McCarthy addressed questions about whether his statement on the Select Committee on Benghazi — indicating its goal was to nick Hillary Clinton’s poll numbers — was too damaging.
“Well, that wasn’t helpful. I could have said it much better.” McCarthy admitted, adding he “should not be a distraction” from the panel finding the “truth.” “That’s part of the decision as well.”
Following the meeting in which McCarthy announced he was out of the race, Rep. John Fleming (R-La.), a member of the conservative Freedom Caucus, said he was “shocked just like everyone else…[McCarthy] said something to the effect of, ‘I’m not the guy.'”
Fleming said the 30 to 40-member Freedom Caucus will start with a clean slate of candidates and meet possibly as early as Thursday to discuss who to throw their support behind.
Republican Study Committee chairman Bill Flores (R-Texas) said the party needs to focus on a consensus candidate that can unify Republicans — and that person needs to be someone outside the current list of senior GOP leaders.
“It’s somebody who has earned the trust and respect of the big bulk of the conference,” he said. “And it’s somebody who has hopefully not burned too many bridges.”
Several Republicans leaving the meeting, including moderate Rep. Charlie Dent (R-Pa.), said it’s unclear who will emerge as the leading candidate for speaker. Boehner is slated to step down on Oct. 30 and the House floor vote is scheduled for Oct. 29.
Amid speculation that an interim speaker might be selected, Rep Hal Rogers (R-Ky.), House Appropriations Committee chairman, said he expects Boehner to stay on until a new speaker is chosen.
Asked how this might impact high-stakes negotiations on federal spending and the debt limit, he quipped, “This is all we needed.”
To say that McCarthy’s announcement came as a surprise would be an understatement. Only hours before the Caucus meeting was scheduled to start at Noon for a vote to be conducted, McCarthy had met with a large group of caucus members to make his pitch for his bid and expressed confidence to reporters that he would have the votes he needed to be elected both in today’s meeting and in the floor vote in three weeks. There was really no indication that he was either in serious danger, or that he was in any real danger from either Chaffetz or Webster notwithstanding the discomfort that spread through the GOP in the wake of his comments about the Select Committee investigation into the Benghazi attack. There’s been some suggestion that McCarthy had come to the realization that he couldn’t get to the 218 votes he would need on the floor, but given the fact that that vote is three weeks away it seems odd that he would make that determination so far in advance of the vote when it seems obvious that he should be able to lobby House Republicans enough to get past the threshold. There have been some rumors circulating in the wake of the bombshell announcement that suggest that McCarthy’s decision may be related to allegations regarding an extramarital affair with North Carolina Congresswoman Renee Elders, but those reports are entirely unsubstantiated. At the very least, though, it’s worth noting that these rumors have apparently been circulating among conservatives both inside and outside Congress for several days, and led one Member of Congress to write a letter on Tuesday referring to candidates for leadership positions with “moral turpitude” issues. Could this be what caused McCarthy to drop out in the end? Perhaps we will find out, but whatever the reason it’s clear that this has sent a bigger political earthquake through the House GOP Caucus than even John Boehner’s decision to resign late last month.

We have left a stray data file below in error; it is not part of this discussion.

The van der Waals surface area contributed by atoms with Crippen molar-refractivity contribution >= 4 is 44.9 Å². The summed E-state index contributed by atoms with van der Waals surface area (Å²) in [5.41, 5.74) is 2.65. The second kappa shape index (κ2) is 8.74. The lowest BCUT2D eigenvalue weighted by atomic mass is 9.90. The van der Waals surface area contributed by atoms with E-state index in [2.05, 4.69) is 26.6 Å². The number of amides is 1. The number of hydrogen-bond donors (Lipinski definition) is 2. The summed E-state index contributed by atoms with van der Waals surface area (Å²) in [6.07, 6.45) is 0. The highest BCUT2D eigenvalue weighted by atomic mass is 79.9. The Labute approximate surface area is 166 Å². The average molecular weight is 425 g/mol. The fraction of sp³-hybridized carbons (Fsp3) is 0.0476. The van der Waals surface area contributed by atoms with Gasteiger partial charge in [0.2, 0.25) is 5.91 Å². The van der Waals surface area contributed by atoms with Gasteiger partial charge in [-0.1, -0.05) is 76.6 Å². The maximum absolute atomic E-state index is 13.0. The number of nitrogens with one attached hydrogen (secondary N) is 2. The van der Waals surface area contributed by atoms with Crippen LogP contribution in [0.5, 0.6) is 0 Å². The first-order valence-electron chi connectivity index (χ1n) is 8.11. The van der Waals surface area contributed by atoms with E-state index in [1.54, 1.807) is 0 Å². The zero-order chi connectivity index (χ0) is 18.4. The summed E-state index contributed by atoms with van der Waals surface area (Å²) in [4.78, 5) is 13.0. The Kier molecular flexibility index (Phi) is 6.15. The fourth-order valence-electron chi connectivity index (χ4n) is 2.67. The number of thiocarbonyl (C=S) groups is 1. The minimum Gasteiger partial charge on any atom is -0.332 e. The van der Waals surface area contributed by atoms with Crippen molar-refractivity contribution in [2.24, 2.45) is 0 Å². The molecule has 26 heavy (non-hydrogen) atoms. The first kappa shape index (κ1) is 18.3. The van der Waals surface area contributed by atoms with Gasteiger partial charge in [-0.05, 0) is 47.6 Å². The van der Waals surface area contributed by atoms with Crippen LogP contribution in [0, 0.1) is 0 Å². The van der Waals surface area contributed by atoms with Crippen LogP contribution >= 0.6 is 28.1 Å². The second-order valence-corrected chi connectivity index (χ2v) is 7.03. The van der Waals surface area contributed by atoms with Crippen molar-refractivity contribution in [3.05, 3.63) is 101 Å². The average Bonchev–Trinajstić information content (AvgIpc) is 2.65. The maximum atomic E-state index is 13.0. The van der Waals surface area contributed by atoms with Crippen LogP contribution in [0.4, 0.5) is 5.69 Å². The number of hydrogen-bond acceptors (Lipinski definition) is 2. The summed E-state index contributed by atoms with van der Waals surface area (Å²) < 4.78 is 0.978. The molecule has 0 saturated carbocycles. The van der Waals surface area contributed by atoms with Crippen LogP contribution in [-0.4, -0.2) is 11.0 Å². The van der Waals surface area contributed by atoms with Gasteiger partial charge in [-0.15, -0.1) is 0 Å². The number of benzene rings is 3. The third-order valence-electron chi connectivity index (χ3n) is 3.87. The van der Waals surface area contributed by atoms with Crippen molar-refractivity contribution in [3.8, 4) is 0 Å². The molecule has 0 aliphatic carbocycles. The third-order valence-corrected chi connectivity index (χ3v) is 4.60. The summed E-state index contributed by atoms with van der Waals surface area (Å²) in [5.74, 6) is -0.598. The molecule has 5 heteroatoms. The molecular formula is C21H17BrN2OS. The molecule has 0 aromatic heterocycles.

The facts that motivated McCarthy to drop out of the race will come out in time most likely, but attention is already turning to who Republicans will pick as their nominee for Speaker. As things stand, the vote that was supposed to take place today has been postponed indefinitely and will not likely be rescheduled until it’s clear who the candidates are. Both Webster and Chaffetz seem intent on staying in the race, but neither of them seem likely to emerge as a candidate that will have the kind of broad support across the caucus to get the votes they need to win. Paul Ryan, who could most likely win the nomination and the Speakership easily if he wanted it, but he took himself out of the running less than fifteen minutes after we learned that McCarthy had dropped out and it’s unlikely he could be persuaded to change his mind. Other names that are being mentioned in the early hours after this announcement include Oklahoma Congressman Ted Cole, who would be the first person of Native American ancestry to serve as Speaker, Texas Congressman Jeb Hensarling, and Virginia Congressman Bob Goodlatte. Since McCarthy has announced that he is not staying as Speaker, there will be no election for those positions, so it’s possible that current Majority Whip Steve Scalise or Congressman Tom Price, who were the two primary candidates for that position if McCarthy moved up to the Speaker’s Chair, may decide to run for Speaker instead. There may be other names mentioned in the coming days as well, because as things stand right now there is no clear line of succession in the House Republican Caucus, and that fact that this is happening at the same time that several important pieces of legislation need to be dealt with certainly complicates things.
Update: House Speaker John Boehner, who apparently had no advance notice of McCarthy’s decision, just released a statement saying that he will serve as Speaker until Republicans are able to elect a new Speaker. Whether this means he would delay his resignation from Congress is unclear, but it’s worth noting that the Constitution does not require that the Speaker of the House be a Member of Congress so, technically, Boehner could continue to serve as Speaker even after he resigned from Congress:
— Speaker John Boehner (@SpeakerBoehner) October 8, 2015